Bradley Handziuk's blog

Our 2015 Garden Harvest

This year was the best year for our garden! 2014 we also fantastic but we started in May (because that's when we moved into the apartment) which meant we didn't have the full season to think about what we were going to grow and to plan and we missed out on the whole spring season.

We had several improvements to the homestead this year the biggest of which was the chickens of course. But since we also have 6-4x8 ft planter boxes we tilled them all up and revitalized them by distributing a half cubic yard of fish compost from the Dirt Exchange. By the way, Dirt Exchange is really awesome. I don't think we'll be buying bagged compost/soil again. They have so many options and the prices are great! But, anyway, the fish compost was super rich and really helped out the beds.

Emma has been using this software called The Old Farmer's Almanac Garden Planner. It was great for laying out what would go where, how much we could get, and suggesting what plants should be planted when given your location and plant hardiness zone.

I've not been keeping particularly good tabs on general yields but this is the gist:

From our peach tree:

  • 2 gallons of frozen sliced peaches
  • 4 quart jars of canned peaches in syrup
  • About 3 fresh peaches per person for about 2-3 weeks

From our fig tree

  • ~3 pints of fig jam
  • A lot of figs fed to the chickens and a few eaten by us. They are really hit or miss though. Often they are dry or moldy. They seem to only be ripe for a day. The timing is crucial for picking them.

We have 2 plum trees which we ate a lot of fresh plums off of but didn't make anything from. We have in the past made plum tarts but the plums ripened with unfortunate timing this year.

We have 3 Black Krim tomato plants (larger tomatoes) and a half dozen Matt's Sweet Cherry tomatoes (very small heirloom tomatoes). Those provided many fresh tomatoes for us but Emma's co-worker also had way more tomatoes than she could eat. Mostly Sun Gold Cherry tomatoes. From our plants and her's we made

  • ~4 pints of tomato jam
  • Several servings of tomato soup
  • 4 pints of tomato sauce
  • Lots and lots of dehydrated cherry tomatoes
  • Many, many salads worth of Matt's Sweet Cherry tomatoes (and kale)
From our 6 kale plants:
  • Continually making kale through the spring, summer and fall. Lots of salads.

We planted several yellow bean plants and (even though Emma things the yield was low) I think they did very well. Maybe 6 grew well enough to make beans. There was never enough for a side dish of beans but they were always an excellent compliment to the cherry tomato/kale salad.

Emma planted 3 Marconi Rosso pepper plants which to her great pleasure actually made peppers this year!

  • ~2 dozen peppers

The squash did not do great this year. In summer 2014 we were getting almost a squash per day for like 2-3 months. We were keeping a sheet on the fridge with a tally of the squash count and we ran out of room on the paper. This year we had twice as many plants but probably only got half as many squash. Two of the plants were zucchini and two were Early Prolific Straight Neck squash (a bell shaped yellow squash). Both were slow to start and never made huge fruits. Regardless, there was always a squash of some size available for spaghetti sauce, omelette, or quiche.

Last December we planted garlic and in the spring picked it all and dried it out. We're still eating it. We got about 2 dozen heads of garlic. Still eating it. One of the best things we've planted!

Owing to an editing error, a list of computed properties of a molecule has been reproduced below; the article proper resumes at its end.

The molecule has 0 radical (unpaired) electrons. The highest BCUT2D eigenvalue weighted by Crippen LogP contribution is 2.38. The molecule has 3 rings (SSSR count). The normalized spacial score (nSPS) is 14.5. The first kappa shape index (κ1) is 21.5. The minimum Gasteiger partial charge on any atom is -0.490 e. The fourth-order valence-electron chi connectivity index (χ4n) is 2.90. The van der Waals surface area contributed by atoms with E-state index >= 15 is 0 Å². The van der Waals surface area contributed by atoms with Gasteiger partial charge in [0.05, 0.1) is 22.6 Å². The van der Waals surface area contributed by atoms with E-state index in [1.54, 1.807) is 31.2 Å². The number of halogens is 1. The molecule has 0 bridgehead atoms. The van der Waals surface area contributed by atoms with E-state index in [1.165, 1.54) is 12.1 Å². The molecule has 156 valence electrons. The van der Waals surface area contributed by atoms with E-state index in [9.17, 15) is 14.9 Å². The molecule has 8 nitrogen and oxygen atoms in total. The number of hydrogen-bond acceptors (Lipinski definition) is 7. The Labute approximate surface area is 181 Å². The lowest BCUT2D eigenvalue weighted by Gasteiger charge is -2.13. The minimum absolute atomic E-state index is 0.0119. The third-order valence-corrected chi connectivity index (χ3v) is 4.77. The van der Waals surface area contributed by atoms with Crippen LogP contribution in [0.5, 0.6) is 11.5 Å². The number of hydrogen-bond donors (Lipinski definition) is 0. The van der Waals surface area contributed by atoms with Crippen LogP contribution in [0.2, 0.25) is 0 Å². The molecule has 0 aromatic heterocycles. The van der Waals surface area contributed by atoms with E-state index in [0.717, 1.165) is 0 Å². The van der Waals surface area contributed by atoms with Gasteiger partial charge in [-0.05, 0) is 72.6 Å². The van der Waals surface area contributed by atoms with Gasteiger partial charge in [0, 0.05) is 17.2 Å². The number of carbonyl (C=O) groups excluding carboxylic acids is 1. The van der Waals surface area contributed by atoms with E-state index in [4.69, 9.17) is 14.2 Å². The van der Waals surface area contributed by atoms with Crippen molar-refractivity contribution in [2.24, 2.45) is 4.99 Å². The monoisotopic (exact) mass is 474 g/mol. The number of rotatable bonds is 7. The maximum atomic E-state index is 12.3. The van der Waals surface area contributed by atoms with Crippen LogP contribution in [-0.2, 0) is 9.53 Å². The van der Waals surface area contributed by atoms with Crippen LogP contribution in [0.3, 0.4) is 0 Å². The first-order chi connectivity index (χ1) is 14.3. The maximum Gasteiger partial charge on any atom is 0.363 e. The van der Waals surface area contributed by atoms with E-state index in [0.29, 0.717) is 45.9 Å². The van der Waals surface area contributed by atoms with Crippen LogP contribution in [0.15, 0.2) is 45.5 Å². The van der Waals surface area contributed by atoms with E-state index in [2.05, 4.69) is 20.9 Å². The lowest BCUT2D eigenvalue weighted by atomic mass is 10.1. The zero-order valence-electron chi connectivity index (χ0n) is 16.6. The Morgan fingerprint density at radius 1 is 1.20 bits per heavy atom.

The onions yield was terrible. The soil moisture was hard to keep right and they never got that big. We planted red onion bulbs and they expanded by about 3 times the size. Not much. They flowered early too and we were not aware we needed to snip the flowers off to keep the bulb growing. I guess it's the same logic as with a lot of other plants (e.g. basil you snip the flowers off to keep the leaves growing).

We have a few strawberry plants that were in one of the garden beds when we moved in. They keep creeping and making daughter plants but there aren't many fruits coming off of them. Plus Misty, our cat, keeps choosing to poop near them. She is disgusting.

The basil plants were one of the most successful plants in the whole garden. We had 9 plants I think and we made pesto several times. Every time we made pesto for pizza we'd freeze the leftovers in an ice cube tray and save them for later. many pizza later we have about a half gallon of pesto cubes in the freezer. Our home grown garlic went into each batch. The cubes should last into the winter!

We had small parsley and rosemary plants. The parsley was in a pot and the rosemary was in the ground. The parsley did ok but the rosemary died right away. BUT we left the rosemary in the ground and lo and behold several months later when the weather got a bit colder it started growing again! Now it's thriving. I couldn't believe it. We have another rosemary we got about 8 months later and it is suffering the same fate. I've been keeping it around in the hopes that when fall comes it will comeback to life...we'll see.

There were a few minor plantings in the spring of arugula and broccoli. Maybe 4 heads of broccoli.

Snap peas (spring) not on a trellis and didn't do great. Emma ate them all basically without giving me any. She's a much bigger pea fan than me.

We just planted snap peas, snow peas, romesco broccoli (~12), arugula, Rainbow chard (1) for the fall.

And that's about it. That's the summary of the 2015 plantings and eatings. I think we have most of this written in Emma's Almanac program but I wanted to document this for posterity, too. Hopefully next year will be just as good!